Londoners versus Students… The non-existent battle continues.
It’s time to talk about why we love our post-secondary students. This is part 2 of my article, which explores why Londoners should embrace the higher learning crowd.
Part 1 of this article was all about getting students out exploring London. This week, I’m rattling off reasons why students are important to London, and why you gotta love them.
I do realize that I may be singing to the choir somewhat- and that’s great!
Next time you hear someone grouse, “What do these students contribute to the city anyway?” I encourage you to raise an eyebrow, put your hands on your hips, and say, “Well, let me tell you,” followed by one of the following points.
They are a huge part of our art scene
Students produce some great art, theatre, music, and more in London.
Several of Western’s theatre groups have used our downtown black box theatres to stage their shows. Fanshawe’s own theatre is right in the heart of our downtown core.
The college’s fashion design program also produces Unbound, an annual staple in the London fashion scene.
There are also countless bands and music groups that form from music programs, visual artists who hold exhibitions across the city, and several student filmmakers who showcase their work in campus film festivals, as well as in our own local film festival.
Students are slamming poems, telling jokes, and writing for this very website!
Now I’m a nut for arts and culture (I write for Fuse after all), but they are far from the only things students contribute to London.
Their work makes a social difference
Our students are constantly whipping up meaningful projects.
Flip through some post-secondary publications. You’ll find some incredible work generated by our student population.
These range from more affordable hydroponic systems for the rookie green thumb, to bringing together local markets to tackle food waste, to partnering with cultural centres to preserve the Oneida language.
These are initiatives that will help set the path our communities need to take to build a sustainable, peaceful, inclusive planet. Looking ahead to the future, it’s pretty cool to think some of these necessary interventions will have blossomed from our local students.
They get involved
“But Sammy,” you say. “You wrote an article last week saying students need to get out into London more!”
It’s true – I do think that there are a lot of students still trapped in the bubble. At the same time, many students do get involved in the community through campus clubs and student government initiatives.
For example, Western’s London Bridges connects students with community volunteer opportunities. These include the Ark Aid Mission, the Boys and Girls Club, the Rotholme Women’s and Family Shelter, and more.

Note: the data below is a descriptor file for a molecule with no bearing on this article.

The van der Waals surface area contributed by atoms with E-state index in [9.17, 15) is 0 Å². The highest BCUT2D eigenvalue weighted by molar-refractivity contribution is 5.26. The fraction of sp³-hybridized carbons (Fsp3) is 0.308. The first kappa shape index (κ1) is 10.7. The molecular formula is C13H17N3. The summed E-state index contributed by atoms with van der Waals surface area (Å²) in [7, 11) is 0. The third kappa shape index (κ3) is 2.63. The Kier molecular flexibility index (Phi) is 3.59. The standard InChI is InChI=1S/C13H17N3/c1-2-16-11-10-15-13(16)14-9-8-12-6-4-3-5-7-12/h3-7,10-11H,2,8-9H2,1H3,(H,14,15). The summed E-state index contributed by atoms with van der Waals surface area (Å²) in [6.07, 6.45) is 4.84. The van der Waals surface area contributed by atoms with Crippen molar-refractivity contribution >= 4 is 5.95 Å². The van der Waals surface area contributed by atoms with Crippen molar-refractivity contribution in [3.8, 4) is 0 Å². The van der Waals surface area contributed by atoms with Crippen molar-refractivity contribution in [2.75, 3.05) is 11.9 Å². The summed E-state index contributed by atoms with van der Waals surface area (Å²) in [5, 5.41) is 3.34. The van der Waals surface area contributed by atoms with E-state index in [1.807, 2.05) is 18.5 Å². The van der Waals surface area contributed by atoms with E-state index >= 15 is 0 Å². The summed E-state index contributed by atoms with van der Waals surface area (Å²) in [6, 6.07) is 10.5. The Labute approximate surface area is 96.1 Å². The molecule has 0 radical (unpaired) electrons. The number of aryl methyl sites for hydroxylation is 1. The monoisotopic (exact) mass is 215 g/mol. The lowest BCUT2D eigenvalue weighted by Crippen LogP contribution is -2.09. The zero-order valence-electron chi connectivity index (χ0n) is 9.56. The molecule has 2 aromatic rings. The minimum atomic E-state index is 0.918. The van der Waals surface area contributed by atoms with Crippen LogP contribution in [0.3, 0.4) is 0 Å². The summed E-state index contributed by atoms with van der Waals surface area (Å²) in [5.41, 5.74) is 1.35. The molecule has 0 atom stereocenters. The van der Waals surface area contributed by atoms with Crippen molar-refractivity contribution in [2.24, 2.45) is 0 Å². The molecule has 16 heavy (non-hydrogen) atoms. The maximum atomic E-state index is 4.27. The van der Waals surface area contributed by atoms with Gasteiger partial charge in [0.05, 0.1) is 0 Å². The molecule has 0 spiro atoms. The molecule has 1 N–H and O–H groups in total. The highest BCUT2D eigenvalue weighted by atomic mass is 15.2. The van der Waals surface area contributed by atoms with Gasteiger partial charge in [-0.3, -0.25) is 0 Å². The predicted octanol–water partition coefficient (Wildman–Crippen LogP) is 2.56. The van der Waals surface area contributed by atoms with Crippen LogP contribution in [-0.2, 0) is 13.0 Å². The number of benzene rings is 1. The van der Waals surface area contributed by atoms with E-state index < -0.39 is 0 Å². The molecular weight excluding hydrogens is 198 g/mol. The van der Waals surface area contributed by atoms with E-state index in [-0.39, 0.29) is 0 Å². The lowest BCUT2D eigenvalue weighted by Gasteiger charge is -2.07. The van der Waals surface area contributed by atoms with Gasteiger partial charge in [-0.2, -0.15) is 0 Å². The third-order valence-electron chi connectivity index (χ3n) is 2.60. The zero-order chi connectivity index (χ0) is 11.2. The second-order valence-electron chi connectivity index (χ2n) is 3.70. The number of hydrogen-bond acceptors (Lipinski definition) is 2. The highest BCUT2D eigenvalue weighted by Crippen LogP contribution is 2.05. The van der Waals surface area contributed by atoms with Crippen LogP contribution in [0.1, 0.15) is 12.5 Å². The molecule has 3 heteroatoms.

At Fanshawe, the Student Union has named CMHA as their charity partner of the year in the interest of supporting mental health in the community.
It takes a wide variety of lived experiences to create balanced approaches to issues in our city. Students also contribute important voices in local forums such as the London Youth Advisory Council, bringing their perspective to local government on issues facing the community.
For students new to London, having lived in other cities gives them a fresh perspective on local issues.
They live here too, darn it!
Any time the city focuses on students and/or youth, the same old comments pop up.
“They only live here eight months of the year,” is a popular one.
“They don’t pay property taxes,” is stuck on repeat.
Maybe you have seen these comments before, and share in my frustration. These are poor excuses to exclude students’ opinions.
Let’s keep this simple: You have a voice, and it matters.
It doesn’t matter if you pay more or less in rent/taxes. It doesn’t matter if you are out of the city for a few months a year, or if you live here for four years, or 20, or your entire life.
If you see an issue in the city and you have a story to share, your voice is valuable!
Now get all warm and fuzzy as we come to my final point…
Students are our future
Behold the winner for cheesiest subheading on the entire LondonFuse website.
Seriously though, students are potential full-time Londoners. It would be great to have more of them stick around after graduation.
There are several reasons why students don’t stay, some of which (job market, transit), are out of our individual control. But we can encourage students to stick around post-diploma just by being more supportive and aware of what they do.
Let’s do what we can to involve ourselves. Go to an exhibition from a student artist. Like a Facebook page or two so you can keep up with awesome student projects.
If you have a cause that you are passionate about, find a way to partner with a campus club.
At the end of the day (and this article), let’s keep on supporting each other to make London a great home for everyone, no matter how long you are here for.